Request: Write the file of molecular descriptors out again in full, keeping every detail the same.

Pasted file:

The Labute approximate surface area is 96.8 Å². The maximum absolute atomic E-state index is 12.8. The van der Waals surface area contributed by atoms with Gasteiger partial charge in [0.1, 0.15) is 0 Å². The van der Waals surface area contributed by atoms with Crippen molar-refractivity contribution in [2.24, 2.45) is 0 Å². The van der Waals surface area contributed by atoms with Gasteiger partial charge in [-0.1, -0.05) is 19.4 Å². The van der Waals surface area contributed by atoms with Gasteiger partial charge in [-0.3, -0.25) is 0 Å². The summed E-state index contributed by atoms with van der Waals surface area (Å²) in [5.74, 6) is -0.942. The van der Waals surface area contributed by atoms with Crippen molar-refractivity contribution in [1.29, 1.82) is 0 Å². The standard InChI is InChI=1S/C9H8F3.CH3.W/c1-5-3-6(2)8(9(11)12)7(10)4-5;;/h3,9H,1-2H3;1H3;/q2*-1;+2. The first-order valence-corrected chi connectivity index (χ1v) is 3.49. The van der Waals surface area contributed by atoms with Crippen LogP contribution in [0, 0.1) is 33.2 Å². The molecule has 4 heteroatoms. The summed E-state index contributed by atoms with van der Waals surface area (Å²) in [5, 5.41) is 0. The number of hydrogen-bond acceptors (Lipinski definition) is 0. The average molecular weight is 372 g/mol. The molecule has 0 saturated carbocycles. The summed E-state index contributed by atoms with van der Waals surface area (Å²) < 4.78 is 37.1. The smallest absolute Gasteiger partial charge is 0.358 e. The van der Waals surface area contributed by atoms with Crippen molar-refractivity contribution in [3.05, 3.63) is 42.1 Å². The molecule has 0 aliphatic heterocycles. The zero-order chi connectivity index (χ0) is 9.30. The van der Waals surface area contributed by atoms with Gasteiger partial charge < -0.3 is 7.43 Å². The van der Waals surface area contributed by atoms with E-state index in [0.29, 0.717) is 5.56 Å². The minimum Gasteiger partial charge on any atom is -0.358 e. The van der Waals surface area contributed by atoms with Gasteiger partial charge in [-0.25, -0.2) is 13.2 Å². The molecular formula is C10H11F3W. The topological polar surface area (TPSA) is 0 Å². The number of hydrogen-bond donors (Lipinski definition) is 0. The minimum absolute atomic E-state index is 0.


The Labute approximate surface area is 96.8 Å². The maximum absolute atomic E-state index is 12.8. The van der Waals surface area contributed by atoms with Gasteiger partial charge in [0.1, 0.15) is 0 Å². The van der Waals surface area contributed by atoms with Crippen molar-refractivity contribution in [2.24, 2.45) is 0 Å². The van der Waals surface area contributed by atoms with Gasteiger partial charge in [-0.1, -0.05) is 19.4 Å². The van der Waals surface area contributed by atoms with Gasteiger partial charge in [-0.3, -0.25) is 0 Å². The summed E-state index contributed by atoms with van der Waals surface area (Å²) in [5.74, 6) is -0.942. The van der Waals surface area contributed by atoms with Crippen molar-refractivity contribution in [1.29, 1.82) is 0 Å². The standard InChI is InChI=1S/C9H8F3.CH3.W/c1-5-3-6(2)8(9(11)12)7(10)4-5;;/h3,9H,1-2H3;1H3;/q2*-1;+2. The first-order valence-corrected chi connectivity index (χ1v) is 3.49. The van der Waals surface area contributed by atoms with Crippen LogP contribution in [0, 0.1) is 33.2 Å². The molecule has 4 heteroatoms. The summed E-state index contributed by atoms with van der Waals surface area (Å²) in [5, 5.41) is 0. The number of hydrogen-bond acceptors (Lipinski definition) is 0. The average molecular weight is 372 g/mol. The molecule has 0 saturated carbocycles. The summed E-state index contributed by atoms with van der Waals surface area (Å²) < 4.78 is 37.1. The smallest absolute Gasteiger partial charge is 0.358 e. The van der Waals surface area contributed by atoms with Crippen molar-refractivity contribution in [3.05, 3.63) is 42.1 Å². The molecule has 0 aliphatic heterocycles. The zero-order chi connectivity index (χ0) is 9.30. The van der Waals surface area contributed by atoms with Gasteiger partial charge < -0.3 is 7.43 Å². The van der Waals surface area contributed by atoms with E-state index in [0.29, 0.717) is 5.56 Å². The minimum Gasteiger partial charge on any atom is -0.358 e. The van der Waals surface area contributed by atoms with Gasteiger partial charge in [-0.25, -0.2) is 13.2 Å². The molecular formula is C10H11F3W. The topological polar surface area (TPSA) is 0 Å². The number of hydrogen-bond donors (Lipinski definition) is 0. The minimum absolute atomic E-state index is 0.